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Review: Bill & Ted Face the Music

August 28, 2020

By John Corrado

★★★ (out of 4)

It’s been nearly thirty years since Alex Winter and Keanu Reeves appeared in a movie together as teenaged airheads Bill S. Preston, Esq. and Ted “Theodore” Logan, two dimwitted but likeable dudes who were a blast to hang out with as they bumbled their ways through time, space, and the afterlife.

Now the stars of the 1989 time-hopping comedy Bill & Ted’s Excellent Adventure, and its even wackier 1991 sequel Bill & Ted’s Bogus Journey, have reunited once again for Bill & Ted Face the Music. The result is a mostly enjoyable legacy sequel that catches up with them as middle aged men who, for better and for worse, are still mostly stuck in the same place as their younger selves.

Bill (Winter) and Ted (Reeves) are now dads who couldn’t be prouder of their young adult daughters Thea (Samara Weaving) and Billie (Brigette Lundy-Paine), who act like them, talk like them, and also spend their days rocking out to music in the garage. But they are struggling to reclaim the success of their band Wyld Stallyns, and their respective marriages to the Princesses, Elizabeth (Erinn Hayes) and Joanna (Jayma Mays), whom they rescued from England circa the 15th century, are on the rocks.

The plot itself is derivative of the first two films. The first one found Bill and Ted being visited from the future by Rufus (the late George Carlin, who has a hologram cameo here) and racing against time to complete their history exam and keep their band together, being told that one day their music will provide the basis for civilization. The second one gave them the deadline of competing in a Battle of the Bands. This latest adventure finds them needing to perform the song that we already know from the first two is supposed to unite the universe, which is a pretty natural jumping off point for a third instalment.

This time around, Bill and Ted are visited from the future by Rufus’s daughter Kelly (Kristen Schaal), who informs them they only have 77 minutes to write and perform this song that has been prophesied to unite the world, or else the universe as we know it will collapse. Stuck in a creative rut and out of ideas, Bill and Ted instead hatch a plan to go to the future after they have written the song and steal it from themselves, but things inevitably go awry.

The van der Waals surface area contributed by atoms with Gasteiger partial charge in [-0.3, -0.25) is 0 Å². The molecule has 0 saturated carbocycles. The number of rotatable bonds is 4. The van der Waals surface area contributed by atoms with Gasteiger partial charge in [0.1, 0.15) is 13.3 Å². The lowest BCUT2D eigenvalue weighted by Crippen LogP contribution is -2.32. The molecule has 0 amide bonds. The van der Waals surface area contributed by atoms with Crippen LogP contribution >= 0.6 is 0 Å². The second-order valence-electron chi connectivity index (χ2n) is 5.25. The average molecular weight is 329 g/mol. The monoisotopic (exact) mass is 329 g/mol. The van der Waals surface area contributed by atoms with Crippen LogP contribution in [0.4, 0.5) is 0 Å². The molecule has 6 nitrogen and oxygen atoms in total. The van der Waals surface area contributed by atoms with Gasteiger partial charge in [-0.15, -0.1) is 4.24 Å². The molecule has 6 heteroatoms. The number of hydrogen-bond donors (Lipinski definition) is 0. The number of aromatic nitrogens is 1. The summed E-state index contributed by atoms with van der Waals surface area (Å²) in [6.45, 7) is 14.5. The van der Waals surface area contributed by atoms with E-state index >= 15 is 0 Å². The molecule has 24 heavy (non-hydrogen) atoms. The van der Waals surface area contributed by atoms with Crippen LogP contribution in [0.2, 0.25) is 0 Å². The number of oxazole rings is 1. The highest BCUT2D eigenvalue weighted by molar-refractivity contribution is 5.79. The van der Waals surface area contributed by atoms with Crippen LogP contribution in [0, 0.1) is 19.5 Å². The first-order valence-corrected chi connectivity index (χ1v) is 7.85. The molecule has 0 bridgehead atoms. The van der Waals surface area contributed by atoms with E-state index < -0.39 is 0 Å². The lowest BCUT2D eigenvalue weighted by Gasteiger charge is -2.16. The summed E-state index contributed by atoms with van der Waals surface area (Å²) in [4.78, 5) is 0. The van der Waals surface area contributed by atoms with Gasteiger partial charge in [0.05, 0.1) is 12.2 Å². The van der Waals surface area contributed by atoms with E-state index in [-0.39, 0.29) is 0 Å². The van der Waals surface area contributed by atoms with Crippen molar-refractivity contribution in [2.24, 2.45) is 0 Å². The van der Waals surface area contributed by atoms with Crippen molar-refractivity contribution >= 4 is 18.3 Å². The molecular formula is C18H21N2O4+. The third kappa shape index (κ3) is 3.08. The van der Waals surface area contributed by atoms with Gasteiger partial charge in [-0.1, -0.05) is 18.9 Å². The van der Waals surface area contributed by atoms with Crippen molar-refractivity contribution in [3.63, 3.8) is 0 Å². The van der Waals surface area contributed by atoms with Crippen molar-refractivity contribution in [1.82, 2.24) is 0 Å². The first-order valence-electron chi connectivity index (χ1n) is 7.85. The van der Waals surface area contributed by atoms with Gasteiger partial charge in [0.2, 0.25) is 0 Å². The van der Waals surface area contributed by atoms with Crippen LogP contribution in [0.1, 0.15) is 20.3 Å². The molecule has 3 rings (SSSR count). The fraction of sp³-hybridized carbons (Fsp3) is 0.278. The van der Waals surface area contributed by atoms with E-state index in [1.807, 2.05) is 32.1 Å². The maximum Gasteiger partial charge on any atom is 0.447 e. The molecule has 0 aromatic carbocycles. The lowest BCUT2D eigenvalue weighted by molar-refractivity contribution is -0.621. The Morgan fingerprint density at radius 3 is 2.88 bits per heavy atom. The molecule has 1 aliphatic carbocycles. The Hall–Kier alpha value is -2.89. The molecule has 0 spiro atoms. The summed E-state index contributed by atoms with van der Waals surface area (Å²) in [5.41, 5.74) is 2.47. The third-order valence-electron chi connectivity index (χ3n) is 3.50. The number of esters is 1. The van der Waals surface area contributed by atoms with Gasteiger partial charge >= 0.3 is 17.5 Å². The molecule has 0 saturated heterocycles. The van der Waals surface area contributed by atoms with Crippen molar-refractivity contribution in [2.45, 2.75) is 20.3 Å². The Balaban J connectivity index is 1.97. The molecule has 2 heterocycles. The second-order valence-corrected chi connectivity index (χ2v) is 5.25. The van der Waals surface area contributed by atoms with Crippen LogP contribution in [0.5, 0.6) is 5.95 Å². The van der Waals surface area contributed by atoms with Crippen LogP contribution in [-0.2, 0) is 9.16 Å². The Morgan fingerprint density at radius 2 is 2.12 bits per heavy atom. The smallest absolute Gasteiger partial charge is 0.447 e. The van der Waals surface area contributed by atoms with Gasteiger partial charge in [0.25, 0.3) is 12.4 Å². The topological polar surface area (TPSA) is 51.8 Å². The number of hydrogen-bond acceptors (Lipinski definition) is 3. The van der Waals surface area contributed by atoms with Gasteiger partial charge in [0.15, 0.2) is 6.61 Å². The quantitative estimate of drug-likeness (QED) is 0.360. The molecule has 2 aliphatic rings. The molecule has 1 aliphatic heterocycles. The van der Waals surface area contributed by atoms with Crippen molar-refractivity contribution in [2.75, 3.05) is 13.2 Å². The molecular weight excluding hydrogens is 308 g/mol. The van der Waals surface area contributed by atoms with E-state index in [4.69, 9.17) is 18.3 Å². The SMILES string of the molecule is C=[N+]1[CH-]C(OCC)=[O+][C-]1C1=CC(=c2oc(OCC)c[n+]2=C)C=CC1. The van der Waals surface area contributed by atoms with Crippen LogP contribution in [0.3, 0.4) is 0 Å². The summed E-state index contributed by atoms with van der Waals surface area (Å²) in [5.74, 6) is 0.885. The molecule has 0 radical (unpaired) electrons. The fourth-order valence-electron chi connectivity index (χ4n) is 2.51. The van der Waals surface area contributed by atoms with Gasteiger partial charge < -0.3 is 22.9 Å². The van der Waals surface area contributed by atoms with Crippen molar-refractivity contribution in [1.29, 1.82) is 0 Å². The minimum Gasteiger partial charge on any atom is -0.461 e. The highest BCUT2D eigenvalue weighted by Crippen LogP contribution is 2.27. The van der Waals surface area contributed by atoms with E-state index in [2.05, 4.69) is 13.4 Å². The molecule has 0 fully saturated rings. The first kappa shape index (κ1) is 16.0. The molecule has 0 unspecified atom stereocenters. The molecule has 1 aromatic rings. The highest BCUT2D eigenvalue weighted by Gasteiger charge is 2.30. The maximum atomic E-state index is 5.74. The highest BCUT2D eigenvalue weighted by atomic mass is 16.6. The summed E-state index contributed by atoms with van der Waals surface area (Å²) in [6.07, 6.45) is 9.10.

Like most legacy sequels, Bill & Ted Face the Music also serves as a passing of the torch to a new generation, with Bill and Ted’s daughters playing a major role in the story. Weaving and Lundy-Paine do nice work channelling the title characters, and the film branches off to follow Thea and Billie as they go on their own time travel adventure to collect famous musicians from across history, allowing for some fun characterizations of well known figures. These are some of the film’s best and most enjoyable moments, recapturing the spirit of the original.

Like the first two, Bill & Ted Face the Music is written by Chris Matheson and Ed Solomon, who do a fine job of bringing the story full circle and building upon plot points from their earlier films. Several of the original supporting players are also given the chance to reprise their roles, including Hal Landon Jr. as Ted’s strict police officer father, and William Sadler as Death, who was a scene-stealer in Bogus Journey and is again here. It’s also fun to see Amy Stoch reprise her role as Missy, who consecutively served as love interest and then stepmother to both Bill and Ted and now, in an amusing turn of events, is marrying Ted’s little brother Deacon (Beck Bennett).

It’s almost needless to say that Bill & Ted Face the Music rests heavily on nostalgia, and it can feel a bit like watching a reunion show. The cast members have returned to play all their hits, but they are visibly older (Reeves in particular, with his voice now quite a bit deeper) and it’s not quite the same. It’s also hard to get around the fact that watching teenagers act like carefree, perpetually unbothered slackers is amusing, but watching middle aged dudes act like this can be a bit sad, which, to its credit, the film does actually sort of acknowledge.

Winter has gone on to become a successful documentary filmmaker, and Reeves a popular action star, and the appeal of this belated sequel rests solely on how much you want to see them trying to resurrect these classic roles from their past. I do think there is still a fair bit of entertainment value to be found in revisiting these characters, and Bill & Ted Face the Music does prove to be a largely satisfying film that certainly doesn’t tarnish the legacy of the first two.

The film is directed by Dean Parisot, who already proved his worth doing this sort of comedy with the 1999 cult classic Galaxy Quest, and he does a decent job of capturing the comedic, fantastical, and at times surreal tone of the earlier films. Yes, like many examples of it being hard to go back, it’s not quite the same. But with a lot of fun callbacks for fans and some inventive new moments, Bill & Ted Face the Music is still an easily entertaining finale to the amusing saga of Bill and Ted.

Bill & Ted Face the Music is being released today in selected theatres and on demand. It’s being distributed in Canada by VVS Films.

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